Saturday, 5 January 2013

Falconry in Saudi Arabia


A falconry display in the Saudi Arabian desert on a beautiful, cloudless, blue sky day attracted a large contingent of expats.  The trip was organised by the American Community in Riyadh (ACRSA or, more commonly known as ACR).

As our group congregated at the meeting point in town, the local constabulary began circling about nervously in their cars.  Large gatherings of any description tend to by eyed suspiciously in the Magic Kingdom.  We were requested to move on ASAP.  Fortunately, our Saudi guide and falcon expert arrived to settle the nerves of all parties before we followed him, convoy fashion, out of town.  (A word of warning to more sedate drivers - Saudi's do not drive slowly, so when joining a Saudi convoy be prepared to flat foot it to keep up!).

We didn't have far to go.
A few kilometers from the edge of Riyadh we left the tarmac and bounced our way across flat, barren had desert to a spot our guide considered perfect for a falcon display.    Anticipation was in the air as we visitors left our vehicles and began milling about.

Eventually, some local chaps  rolled up in their desert vehicles and began laying out Arabian carpets, lighting a fire and setting large kettles of water to boil on the flames.  A fold up table was dragged from the back of a ute and  huge dishes of local cuisine were set out across it.  We hadn't expected to be fed at this shindig so had bought our own food, but a good Kiwi does not turn their nose up at hospitality - so we ate and drank qahwah, and watched as a number of hunting birds were carried from the vehicles to perches pushed into the desert sand.


After we had been sufficiently fed and watered it was time to take photo's of the hooded birds waiting patiently in the shade provided by parked 4WD's.   Our host called us all around for a talk on what is now considered the sport of falconry, though in the past the use of falcons to supplement a sparse desert diet was considered more essential than sport.

Our falconry host surrounded by paparazzi
We were told that the best raptors for hunting are wild falcons, caught when they are a couple of years old  to ensure they have naturally honed hunting skills.  Training a falcon takes time and patience and if you want more information on exactly how that is done head over to Arab Hunter for their take on falcon training.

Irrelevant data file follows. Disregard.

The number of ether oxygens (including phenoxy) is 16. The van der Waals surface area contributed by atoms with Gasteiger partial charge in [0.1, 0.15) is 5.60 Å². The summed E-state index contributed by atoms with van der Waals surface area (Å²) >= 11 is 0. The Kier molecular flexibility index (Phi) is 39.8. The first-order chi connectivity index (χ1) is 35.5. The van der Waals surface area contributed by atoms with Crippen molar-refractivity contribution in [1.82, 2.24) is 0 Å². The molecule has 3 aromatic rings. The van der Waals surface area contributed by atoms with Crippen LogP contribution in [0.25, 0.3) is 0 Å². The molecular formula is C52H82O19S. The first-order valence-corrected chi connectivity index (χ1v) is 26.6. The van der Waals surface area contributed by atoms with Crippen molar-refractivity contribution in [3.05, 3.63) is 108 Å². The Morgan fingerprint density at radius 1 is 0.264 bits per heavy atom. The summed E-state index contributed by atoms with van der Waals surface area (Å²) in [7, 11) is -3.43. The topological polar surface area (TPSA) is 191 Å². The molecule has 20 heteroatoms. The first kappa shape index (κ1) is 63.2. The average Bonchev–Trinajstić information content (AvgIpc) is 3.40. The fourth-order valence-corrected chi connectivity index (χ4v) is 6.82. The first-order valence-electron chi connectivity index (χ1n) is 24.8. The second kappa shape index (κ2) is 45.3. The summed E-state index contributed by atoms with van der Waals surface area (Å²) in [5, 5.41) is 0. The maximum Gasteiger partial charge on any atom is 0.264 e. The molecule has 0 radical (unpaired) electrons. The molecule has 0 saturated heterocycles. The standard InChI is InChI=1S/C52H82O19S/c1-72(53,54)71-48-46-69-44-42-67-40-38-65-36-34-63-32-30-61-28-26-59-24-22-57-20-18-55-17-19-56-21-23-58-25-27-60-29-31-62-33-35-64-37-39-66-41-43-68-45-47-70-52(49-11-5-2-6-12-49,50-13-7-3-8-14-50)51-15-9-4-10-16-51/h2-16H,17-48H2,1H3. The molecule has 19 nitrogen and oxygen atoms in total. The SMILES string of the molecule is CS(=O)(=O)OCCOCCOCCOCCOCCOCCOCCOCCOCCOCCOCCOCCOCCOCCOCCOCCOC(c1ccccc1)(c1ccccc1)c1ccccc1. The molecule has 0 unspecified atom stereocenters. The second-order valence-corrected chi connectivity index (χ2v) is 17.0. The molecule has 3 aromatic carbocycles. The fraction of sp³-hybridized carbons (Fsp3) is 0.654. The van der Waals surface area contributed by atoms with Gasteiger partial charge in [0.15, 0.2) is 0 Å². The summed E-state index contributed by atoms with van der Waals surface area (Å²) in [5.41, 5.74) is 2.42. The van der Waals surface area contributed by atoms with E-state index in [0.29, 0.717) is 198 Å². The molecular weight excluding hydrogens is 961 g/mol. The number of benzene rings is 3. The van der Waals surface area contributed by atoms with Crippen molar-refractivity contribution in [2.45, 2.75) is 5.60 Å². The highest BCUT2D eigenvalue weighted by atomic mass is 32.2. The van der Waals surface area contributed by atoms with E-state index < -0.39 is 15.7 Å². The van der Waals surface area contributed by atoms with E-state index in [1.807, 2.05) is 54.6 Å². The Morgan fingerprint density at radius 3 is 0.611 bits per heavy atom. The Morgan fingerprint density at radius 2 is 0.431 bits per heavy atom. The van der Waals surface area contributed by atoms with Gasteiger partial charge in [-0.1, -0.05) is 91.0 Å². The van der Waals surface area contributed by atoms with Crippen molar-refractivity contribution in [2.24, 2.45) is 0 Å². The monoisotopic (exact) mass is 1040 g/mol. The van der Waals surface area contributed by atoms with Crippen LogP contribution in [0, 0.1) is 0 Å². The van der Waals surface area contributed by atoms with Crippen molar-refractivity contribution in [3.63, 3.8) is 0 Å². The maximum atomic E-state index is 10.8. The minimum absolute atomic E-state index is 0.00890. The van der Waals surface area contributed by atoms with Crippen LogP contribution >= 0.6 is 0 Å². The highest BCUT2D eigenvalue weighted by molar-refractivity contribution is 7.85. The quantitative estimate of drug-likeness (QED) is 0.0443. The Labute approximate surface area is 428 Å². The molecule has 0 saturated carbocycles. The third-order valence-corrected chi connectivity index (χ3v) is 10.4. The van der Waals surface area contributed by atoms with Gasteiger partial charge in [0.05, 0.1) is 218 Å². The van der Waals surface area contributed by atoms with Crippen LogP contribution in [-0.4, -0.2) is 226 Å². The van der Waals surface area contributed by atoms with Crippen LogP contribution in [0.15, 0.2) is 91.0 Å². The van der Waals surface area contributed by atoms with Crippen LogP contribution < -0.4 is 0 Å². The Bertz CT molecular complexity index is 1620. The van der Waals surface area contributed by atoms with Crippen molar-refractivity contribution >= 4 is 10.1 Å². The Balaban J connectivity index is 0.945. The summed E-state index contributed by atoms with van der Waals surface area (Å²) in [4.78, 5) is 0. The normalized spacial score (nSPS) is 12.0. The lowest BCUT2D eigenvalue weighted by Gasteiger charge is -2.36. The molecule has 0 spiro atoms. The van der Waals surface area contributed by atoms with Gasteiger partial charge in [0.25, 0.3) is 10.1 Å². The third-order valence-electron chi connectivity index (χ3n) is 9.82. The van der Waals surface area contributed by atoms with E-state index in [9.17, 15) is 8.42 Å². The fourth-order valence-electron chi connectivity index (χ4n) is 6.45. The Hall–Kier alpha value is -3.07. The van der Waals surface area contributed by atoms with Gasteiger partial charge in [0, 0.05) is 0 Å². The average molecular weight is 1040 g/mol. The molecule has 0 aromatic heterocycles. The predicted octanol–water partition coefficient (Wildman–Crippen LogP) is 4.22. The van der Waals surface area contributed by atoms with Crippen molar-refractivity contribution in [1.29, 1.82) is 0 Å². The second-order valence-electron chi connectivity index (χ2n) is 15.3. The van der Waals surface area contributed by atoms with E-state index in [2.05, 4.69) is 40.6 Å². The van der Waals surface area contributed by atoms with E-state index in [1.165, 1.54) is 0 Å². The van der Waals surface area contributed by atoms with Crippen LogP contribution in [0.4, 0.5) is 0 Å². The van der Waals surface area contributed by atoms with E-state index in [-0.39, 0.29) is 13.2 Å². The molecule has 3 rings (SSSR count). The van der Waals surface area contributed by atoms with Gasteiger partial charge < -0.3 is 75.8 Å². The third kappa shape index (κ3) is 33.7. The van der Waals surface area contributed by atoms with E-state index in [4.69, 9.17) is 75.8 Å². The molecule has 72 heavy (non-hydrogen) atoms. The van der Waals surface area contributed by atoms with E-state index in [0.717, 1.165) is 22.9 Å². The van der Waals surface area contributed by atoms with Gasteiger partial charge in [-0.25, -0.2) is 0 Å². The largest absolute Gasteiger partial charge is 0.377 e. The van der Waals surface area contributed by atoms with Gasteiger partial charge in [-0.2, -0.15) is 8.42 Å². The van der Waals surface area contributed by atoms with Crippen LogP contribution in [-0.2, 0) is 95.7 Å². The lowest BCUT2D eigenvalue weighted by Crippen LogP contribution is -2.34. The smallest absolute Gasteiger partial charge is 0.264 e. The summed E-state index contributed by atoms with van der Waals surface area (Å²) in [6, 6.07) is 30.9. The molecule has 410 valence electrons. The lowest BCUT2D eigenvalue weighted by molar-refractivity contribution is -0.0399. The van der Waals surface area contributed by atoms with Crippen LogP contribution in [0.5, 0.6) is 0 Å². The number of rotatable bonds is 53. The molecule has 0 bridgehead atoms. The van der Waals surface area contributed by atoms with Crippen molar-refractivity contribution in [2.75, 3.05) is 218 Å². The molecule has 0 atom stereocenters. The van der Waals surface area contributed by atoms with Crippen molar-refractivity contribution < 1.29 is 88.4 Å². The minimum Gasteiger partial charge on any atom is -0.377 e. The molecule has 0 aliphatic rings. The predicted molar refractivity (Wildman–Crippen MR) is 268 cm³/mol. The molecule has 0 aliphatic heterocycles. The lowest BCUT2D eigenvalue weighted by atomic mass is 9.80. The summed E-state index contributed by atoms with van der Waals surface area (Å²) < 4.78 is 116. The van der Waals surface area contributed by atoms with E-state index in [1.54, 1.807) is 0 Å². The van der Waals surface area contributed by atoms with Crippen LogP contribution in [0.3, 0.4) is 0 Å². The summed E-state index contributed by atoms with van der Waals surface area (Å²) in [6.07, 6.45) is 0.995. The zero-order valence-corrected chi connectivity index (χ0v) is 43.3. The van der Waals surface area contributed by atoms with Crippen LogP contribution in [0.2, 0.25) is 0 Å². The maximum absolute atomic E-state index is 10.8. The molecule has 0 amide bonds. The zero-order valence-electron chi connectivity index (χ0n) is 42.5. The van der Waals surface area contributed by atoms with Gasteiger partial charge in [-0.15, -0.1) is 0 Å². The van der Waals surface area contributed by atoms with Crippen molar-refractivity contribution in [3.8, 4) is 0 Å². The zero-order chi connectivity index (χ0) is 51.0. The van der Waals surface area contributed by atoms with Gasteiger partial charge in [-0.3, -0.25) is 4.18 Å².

With the talk over it was time to see the birds, and their masters, in action.  This required live bait.  If you visit the Pet Souq in Riyadh you will find pigeons for sale.  Pigeons are eaten in Saudi - by people, (take a look at my post on Eating Pigeon For Lunch) and by falcons.

Falcon Food
A couple of parents were a little shocked with the use of live birds for our entertainment and wondered where to hide the children.  The children received a rapid education on the cycle of life as it pertains to birds of prey that sounded something like this - falcons are hunters; birds will be chased and aerially attacked; such is life.


Whilst perched on the arm of their trainers, with talons gripped around a thick, protective leather glove, the falcons look beautiful.  Once the falcon's hood is removed they easily spot the movement of a bird in the distance and take flight with only one thought in mind.  They gather speed quickly, rising into the air above their prey, altering course as the bird locked into their radar attempts to escape, before diving in to attack.  Escape is futile. Usually.

Actually, on this day, a couple of pigeons did escape.
Who knew they had brains?
Instead of flying off into the empty blue yonder which, lets face, is certain death for a pigeon with a bird of prey on its rear, they flew straight under the utes and wouldn't come out to play.  The pigeon that did high tail it over the horizon wasn't supposed to get that far and a 4WD had to give chase to collect the released predator before it ate it's downed victim and flew off into the wild blue yonder, never to return.

Because the pigeons were not all co-operating by flying into the bright blue sky, and there was insufficient wind to lift a kite into the air with freshly slain meaty treats attached to the line,  it was decided to swing a lure around so we could see the birds more closely.  There would be photos of this activity but my skill with the point and shoot camera doesn't extend to capturing falcons diving at speed, so I'll leave that to your imagination.

But, here's a couple of other pics from our day.

Pots on the fire

Waiting for some action

The folks at ACR should be able to put you in touch with our Falconing guide if you think you have falconing in the blood, so pop over to their website,, and drop them a line.

Hubster loves Falcons, a couple of sculpted pieces are included in the decor in our flat and he is forever on the look out for more.  I swear, if he lives alone in his older years his home will one of those that will freak out any visiting youngsters because of the garish pieces of birds of prey hanging from every vantage point!   Today, he was totally chuffed we had a chance to watch Falconry in Saudi Arabia.

Ka Kite,

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